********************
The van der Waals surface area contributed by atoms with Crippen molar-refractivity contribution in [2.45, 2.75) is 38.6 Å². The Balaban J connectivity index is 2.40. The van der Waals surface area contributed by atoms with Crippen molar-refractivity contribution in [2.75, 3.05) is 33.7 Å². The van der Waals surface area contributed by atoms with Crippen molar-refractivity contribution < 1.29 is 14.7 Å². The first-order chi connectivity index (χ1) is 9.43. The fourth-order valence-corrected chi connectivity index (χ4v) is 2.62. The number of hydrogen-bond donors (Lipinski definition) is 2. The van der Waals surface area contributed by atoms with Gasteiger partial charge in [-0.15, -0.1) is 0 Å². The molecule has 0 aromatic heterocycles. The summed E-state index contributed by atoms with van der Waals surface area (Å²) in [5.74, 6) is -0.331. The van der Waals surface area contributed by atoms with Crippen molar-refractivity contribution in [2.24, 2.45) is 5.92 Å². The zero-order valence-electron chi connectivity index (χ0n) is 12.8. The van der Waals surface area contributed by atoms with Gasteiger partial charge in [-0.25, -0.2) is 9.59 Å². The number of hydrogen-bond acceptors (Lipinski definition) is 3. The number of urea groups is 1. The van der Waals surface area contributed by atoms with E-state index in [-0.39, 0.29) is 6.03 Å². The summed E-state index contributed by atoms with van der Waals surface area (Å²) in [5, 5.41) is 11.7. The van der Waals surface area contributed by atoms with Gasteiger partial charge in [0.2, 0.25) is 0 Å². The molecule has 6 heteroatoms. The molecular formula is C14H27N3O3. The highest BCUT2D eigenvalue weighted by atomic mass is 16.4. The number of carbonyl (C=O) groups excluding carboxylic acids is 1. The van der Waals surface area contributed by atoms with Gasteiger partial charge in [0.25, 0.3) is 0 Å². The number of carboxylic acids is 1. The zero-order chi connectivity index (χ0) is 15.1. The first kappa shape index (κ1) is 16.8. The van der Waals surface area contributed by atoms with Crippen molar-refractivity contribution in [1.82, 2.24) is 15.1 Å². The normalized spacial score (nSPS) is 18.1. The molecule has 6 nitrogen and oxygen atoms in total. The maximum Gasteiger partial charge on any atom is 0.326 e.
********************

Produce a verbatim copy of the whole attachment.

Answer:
The van der Waals surface area contributed by atoms with Crippen molar-refractivity contribution in [2.45, 2.75) is 38.6 Å². The Balaban J connectivity index is 2.40. The van der Waals surface area contributed by atoms with Crippen molar-refractivity contribution in [2.75, 3.05) is 33.7 Å². The van der Waals surface area contributed by atoms with Crippen molar-refractivity contribution < 1.29 is 14.7 Å². The first-order chi connectivity index (χ1) is 9.43. The fourth-order valence-corrected chi connectivity index (χ4v) is 2.62. The number of hydrogen-bond donors (Lipinski definition) is 2. The van der Waals surface area contributed by atoms with Gasteiger partial charge in [-0.15, -0.1) is 0 Å². The molecule has 0 aromatic heterocycles. The summed E-state index contributed by atoms with van der Waals surface area (Å²) in [5.74, 6) is -0.331. The van der Waals surface area contributed by atoms with Crippen molar-refractivity contribution in [2.24, 2.45) is 5.92 Å². The zero-order valence-electron chi connectivity index (χ0n) is 12.8. The van der Waals surface area contributed by atoms with Gasteiger partial charge in [-0.25, -0.2) is 9.59 Å². The number of hydrogen-bond acceptors (Lipinski definition) is 3. The number of urea groups is 1. The van der Waals surface area contributed by atoms with E-state index in [-0.39, 0.29) is 6.03 Å². The summed E-state index contributed by atoms with van der Waals surface area (Å²) in [5, 5.41) is 11.7. The van der Waals surface area contributed by atoms with Gasteiger partial charge in [0.2, 0.25) is 0 Å². The molecule has 6 heteroatoms. The molecular formula is C14H27N3O3. The highest BCUT2D eigenvalue weighted by atomic mass is 16.4. The number of carbonyl (C=O) groups excluding carboxylic acids is 1. The van der Waals surface area contributed by atoms with Gasteiger partial charge in [0.25, 0.3) is 0 Å². The number of carboxylic acids is 1. The zero-order chi connectivity index (χ0) is 15.1. The first kappa shape index (κ1) is 16.8. The van der Waals surface area contributed by atoms with Crippen molar-refractivity contribution in [1.82, 2.24) is 15.1 Å². The normalized spacial score (nSPS) is 18.1. The molecule has 6 nitrogen and oxygen atoms in total. The maximum Gasteiger partial charge on any atom is 0.326 e.